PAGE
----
Finally, stevia doesn’t have different varieties, like some plants. It is straightforward. Some nurseries sell stevia simply as Stevia Rebaudiana. While other places will sell it as Candy Stevia, Sugar Leaf Stevia, and Stevia Sweet Leaf.
Either way, it is all the same plant and is said to be 20-30 times sweeter than regular table sugar.
How to Grow Stevia
Stevia is such a simple plant to grow. You can buy it online or at a local garden center. You can also start stevia from seed in later winter to have your own seedlings.
Either way, stevia is ready to plant after the danger of the last frost has passed.
1. Plant the Stevia
via abc News
You’ll want to plant it in full sun and in well-drained soil that is loose too. Stevia does not like soggy soil.
Once the stevia is planted, you’ll need to mulch around it to keep the plant from getting too dry. When the surface of the soil is dry, then you’ll know it is time to add more moisture.
Also, you’ll want to be sure to give each stevia plant about 18 inches of space all the way around and leave two feet between each plant.
You may want to consider planting three to five stevia plants to have as much sweetener as you’ll need for the year.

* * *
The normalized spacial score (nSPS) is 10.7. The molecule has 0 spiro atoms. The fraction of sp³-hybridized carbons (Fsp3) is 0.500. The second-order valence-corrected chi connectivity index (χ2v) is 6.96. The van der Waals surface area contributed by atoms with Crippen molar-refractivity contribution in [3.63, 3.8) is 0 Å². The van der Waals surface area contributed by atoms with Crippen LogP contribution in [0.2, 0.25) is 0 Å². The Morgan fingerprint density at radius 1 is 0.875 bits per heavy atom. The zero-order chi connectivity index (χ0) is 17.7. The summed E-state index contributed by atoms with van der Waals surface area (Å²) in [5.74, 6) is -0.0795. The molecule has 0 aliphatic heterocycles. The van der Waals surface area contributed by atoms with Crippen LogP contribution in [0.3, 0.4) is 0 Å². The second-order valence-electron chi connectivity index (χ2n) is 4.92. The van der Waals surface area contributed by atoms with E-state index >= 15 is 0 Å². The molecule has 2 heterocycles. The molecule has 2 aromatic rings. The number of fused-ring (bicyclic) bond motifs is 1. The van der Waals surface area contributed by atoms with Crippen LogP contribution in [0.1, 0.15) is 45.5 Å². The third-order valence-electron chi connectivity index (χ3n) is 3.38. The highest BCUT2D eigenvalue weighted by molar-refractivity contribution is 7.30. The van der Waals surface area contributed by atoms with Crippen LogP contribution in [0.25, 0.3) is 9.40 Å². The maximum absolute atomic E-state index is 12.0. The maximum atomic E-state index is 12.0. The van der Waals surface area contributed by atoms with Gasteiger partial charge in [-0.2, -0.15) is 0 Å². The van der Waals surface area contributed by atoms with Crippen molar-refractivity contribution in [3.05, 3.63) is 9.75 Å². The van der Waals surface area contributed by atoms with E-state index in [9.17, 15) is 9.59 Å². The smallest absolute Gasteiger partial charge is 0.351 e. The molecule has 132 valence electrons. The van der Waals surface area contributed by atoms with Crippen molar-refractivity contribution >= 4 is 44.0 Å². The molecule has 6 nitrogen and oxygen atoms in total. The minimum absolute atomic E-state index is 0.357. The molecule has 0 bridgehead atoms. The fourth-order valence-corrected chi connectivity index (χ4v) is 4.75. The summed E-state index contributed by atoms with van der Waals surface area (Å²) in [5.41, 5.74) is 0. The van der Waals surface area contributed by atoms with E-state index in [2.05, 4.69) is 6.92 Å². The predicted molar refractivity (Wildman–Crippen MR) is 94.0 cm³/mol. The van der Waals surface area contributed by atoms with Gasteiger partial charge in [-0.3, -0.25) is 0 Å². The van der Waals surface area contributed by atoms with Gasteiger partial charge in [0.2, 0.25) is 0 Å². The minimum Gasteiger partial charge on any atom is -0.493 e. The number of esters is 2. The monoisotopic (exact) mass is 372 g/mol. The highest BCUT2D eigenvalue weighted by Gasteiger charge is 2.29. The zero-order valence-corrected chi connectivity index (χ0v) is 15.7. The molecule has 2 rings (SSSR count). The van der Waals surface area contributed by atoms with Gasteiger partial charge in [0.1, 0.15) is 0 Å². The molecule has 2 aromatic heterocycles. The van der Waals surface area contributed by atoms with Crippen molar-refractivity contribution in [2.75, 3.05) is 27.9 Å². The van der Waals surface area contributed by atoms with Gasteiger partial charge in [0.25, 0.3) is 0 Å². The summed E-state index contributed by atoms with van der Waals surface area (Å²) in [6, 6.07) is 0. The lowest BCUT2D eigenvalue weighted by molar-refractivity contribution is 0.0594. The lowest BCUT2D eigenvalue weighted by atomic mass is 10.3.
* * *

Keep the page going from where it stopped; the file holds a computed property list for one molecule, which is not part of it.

2. Add Water and Compost
You’ll want to be sure to feed your plants with compost or store-bought plant food to keep them healthy and provide the nutrients they need.
Keep in mind that your stevia can be grown in a pot as well. You will need to use a high-quality potting mix and make sure the soil is loose and well-drained.
Also, realize that each plant should grow to be about one to three feet in height as well.
Caring for Stevia
Stevia is an easy-going plant to have in your garden, container garden, or herb garden. There are only a few things you need to do to continue having stevia at your fingertips year after year.
1. Trim it Back
Stevia needs to be trimmed. When the plant first reaches eight inches, it is time to knock it back some because this will encourage the plant to grow outward instead of being skinny and grow up.
This is good because when it grows outward, it should produce more foliage. That means more product for you.
2. Use Cuttings to Replant
I already mentioned that you need to replant stevia every couple of years because the amount of foliage produced falls off.
Well, instead of purchasing seeds, use the cuttings from the stevia when you trim it back. You can root it and produce more stevia plants.
3. Fertilize Regularly
Next, you need to fertilize regularly. If you use store-bought plant food, then follow the instructions on the packaging as to how frequently you should feed your stevia.
But if you use compost, then try to make sure that you apply a fresh layer around the base of each plant about one time per month. Do it more frequently if you think it needs more nutrients.
4. Overwinter the Plant Properly
via the herbal homeschool